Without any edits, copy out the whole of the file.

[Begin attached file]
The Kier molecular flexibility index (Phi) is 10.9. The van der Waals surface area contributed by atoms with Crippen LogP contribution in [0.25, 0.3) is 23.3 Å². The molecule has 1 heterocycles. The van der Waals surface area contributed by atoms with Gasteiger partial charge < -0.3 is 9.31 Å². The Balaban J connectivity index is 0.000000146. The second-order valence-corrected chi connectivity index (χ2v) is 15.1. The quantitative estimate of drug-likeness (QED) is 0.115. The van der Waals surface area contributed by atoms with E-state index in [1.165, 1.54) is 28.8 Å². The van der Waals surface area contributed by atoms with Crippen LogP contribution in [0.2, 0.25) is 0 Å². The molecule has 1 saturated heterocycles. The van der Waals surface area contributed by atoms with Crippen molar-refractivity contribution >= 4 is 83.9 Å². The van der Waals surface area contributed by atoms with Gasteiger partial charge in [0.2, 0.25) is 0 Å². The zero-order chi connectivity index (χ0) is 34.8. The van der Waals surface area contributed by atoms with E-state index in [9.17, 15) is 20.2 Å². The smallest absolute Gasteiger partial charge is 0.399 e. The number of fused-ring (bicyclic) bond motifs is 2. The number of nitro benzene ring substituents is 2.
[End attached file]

The Kier molecular flexibility index (Phi) is 10.9. The van der Waals surface area contributed by atoms with Crippen LogP contribution in [0.25, 0.3) is 23.3 Å². The molecule has 1 heterocycles. The van der Waals surface area contributed by atoms with Gasteiger partial charge < -0.3 is 9.31 Å². The Balaban J connectivity index is 0.000000146. The second-order valence-corrected chi connectivity index (χ2v) is 15.1. The quantitative estimate of drug-likeness (QED) is 0.115. The van der Waals surface area contributed by atoms with E-state index in [1.165, 1.54) is 28.8 Å². The van der Waals surface area contributed by atoms with Crippen LogP contribution in [0.2, 0.25) is 0 Å². The molecule has 1 saturated heterocycles. The van der Waals surface area contributed by atoms with Crippen molar-refractivity contribution >= 4 is 83.9 Å². The van der Waals surface area contributed by atoms with Gasteiger partial charge in [0.2, 0.25) is 0 Å². The zero-order chi connectivity index (χ0) is 34.8. The van der Waals surface area contributed by atoms with E-state index in [9.17, 15) is 20.2 Å². The smallest absolute Gasteiger partial charge is 0.399 e. The number of fused-ring (bicyclic) bond motifs is 2. The number of nitro benzene ring substituents is 2.